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The Occipital Bone

Source: Bartleby.com

The occipital bone is situated at the back and lower part of the cranium, is trapezoid in shape and curved on itself. It is pierced by a large oval aperture, the foramen magnum, through which the cranial cavity communicates with the vertebral canal.  The curved, expanded plate behind the foramen magnum is named the squama; the thick, somewhat quadrilateral piece in front of the foramen is called the basilar part, whilst on either side of the foramen is the lateral portion.

occipital_bone

Surfaces.—The external surface is convex and presents midway between the summit of the bone and the foramen magnum a prominence, the external occipital protuberance. Extending lateralward from this on either side are two curved lines, one a little above the other. The upper, often faintly marked, is named the highest nuchal line, and to it the galea aponeurotica is attached. The lower is termed the superior nuchal line.

That part of the squama which lies above the highest nuchal lines is named the planum occipitale, and is covered by the Occipitalis muscle; that below, termed the planum nuchale, is rough and irregular for the attachment of several muscles. From the external occipital protuberance a ridge or crest, the median nuchal line, often faintly marked, descends to the foramen magnum, and affords attachment to the ligamentum nuchæ; running from the middle of this line across either half of the nuchal plane is the inferior nuchal line.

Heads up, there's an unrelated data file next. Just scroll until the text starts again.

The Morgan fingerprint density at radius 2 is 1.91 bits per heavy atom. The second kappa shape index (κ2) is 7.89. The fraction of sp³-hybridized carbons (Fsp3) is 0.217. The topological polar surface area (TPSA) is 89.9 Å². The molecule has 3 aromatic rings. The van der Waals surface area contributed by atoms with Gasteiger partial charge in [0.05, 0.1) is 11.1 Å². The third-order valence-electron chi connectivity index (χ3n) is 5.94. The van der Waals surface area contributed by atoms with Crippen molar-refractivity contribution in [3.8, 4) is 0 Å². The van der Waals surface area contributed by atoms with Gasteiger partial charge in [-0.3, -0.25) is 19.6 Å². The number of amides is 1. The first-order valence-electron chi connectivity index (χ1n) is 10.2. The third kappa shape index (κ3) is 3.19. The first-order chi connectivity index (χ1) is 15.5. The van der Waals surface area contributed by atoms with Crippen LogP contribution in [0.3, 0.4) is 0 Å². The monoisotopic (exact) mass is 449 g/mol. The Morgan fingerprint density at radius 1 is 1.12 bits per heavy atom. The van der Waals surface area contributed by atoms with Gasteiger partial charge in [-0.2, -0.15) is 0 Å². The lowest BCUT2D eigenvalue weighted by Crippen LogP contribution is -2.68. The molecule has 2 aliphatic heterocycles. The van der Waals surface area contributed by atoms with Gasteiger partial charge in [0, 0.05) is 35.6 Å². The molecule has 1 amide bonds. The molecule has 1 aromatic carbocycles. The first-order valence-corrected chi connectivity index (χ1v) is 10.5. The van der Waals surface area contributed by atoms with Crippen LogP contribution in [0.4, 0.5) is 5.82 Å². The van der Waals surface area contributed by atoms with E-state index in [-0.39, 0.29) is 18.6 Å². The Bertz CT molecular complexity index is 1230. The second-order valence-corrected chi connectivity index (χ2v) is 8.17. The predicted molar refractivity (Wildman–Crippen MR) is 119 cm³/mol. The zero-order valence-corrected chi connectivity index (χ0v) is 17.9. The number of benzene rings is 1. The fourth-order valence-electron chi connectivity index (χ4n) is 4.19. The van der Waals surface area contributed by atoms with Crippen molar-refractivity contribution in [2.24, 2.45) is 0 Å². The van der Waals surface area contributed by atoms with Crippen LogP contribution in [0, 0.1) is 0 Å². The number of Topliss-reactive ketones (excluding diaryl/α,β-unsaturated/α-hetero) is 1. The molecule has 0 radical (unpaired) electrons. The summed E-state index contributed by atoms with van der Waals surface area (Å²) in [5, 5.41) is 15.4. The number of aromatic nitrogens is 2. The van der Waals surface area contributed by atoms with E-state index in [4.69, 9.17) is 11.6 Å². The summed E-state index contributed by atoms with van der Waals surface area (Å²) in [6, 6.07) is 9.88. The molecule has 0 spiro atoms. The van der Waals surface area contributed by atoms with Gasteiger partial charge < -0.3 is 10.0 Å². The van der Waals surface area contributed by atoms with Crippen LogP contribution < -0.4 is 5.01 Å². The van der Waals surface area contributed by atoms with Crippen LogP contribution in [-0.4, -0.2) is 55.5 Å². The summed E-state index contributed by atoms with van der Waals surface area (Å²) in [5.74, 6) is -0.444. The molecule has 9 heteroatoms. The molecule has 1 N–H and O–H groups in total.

Occipital 2

Several muscles are attached to the outer surface of the squama, thus: the superior nuchal line gives origin to the Occipitalis and Trapezius, and insertion to the Sternocleidomastoideus and Splenius capitis: into the surface between the superior and inferior nuchal lines the Semispinalis capitis and the Obliquus capitis superior are inserted, while the inferior nuchal line and the area below it receive the insertions of the Recti capitis posteriores major and minor. The posterior atlantoöccipital membrane is attached around the postero-lateral part of the foramen magnum, just outside the margin of the foramen.

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This entry was posted on August 19, 2013 by in Bones.
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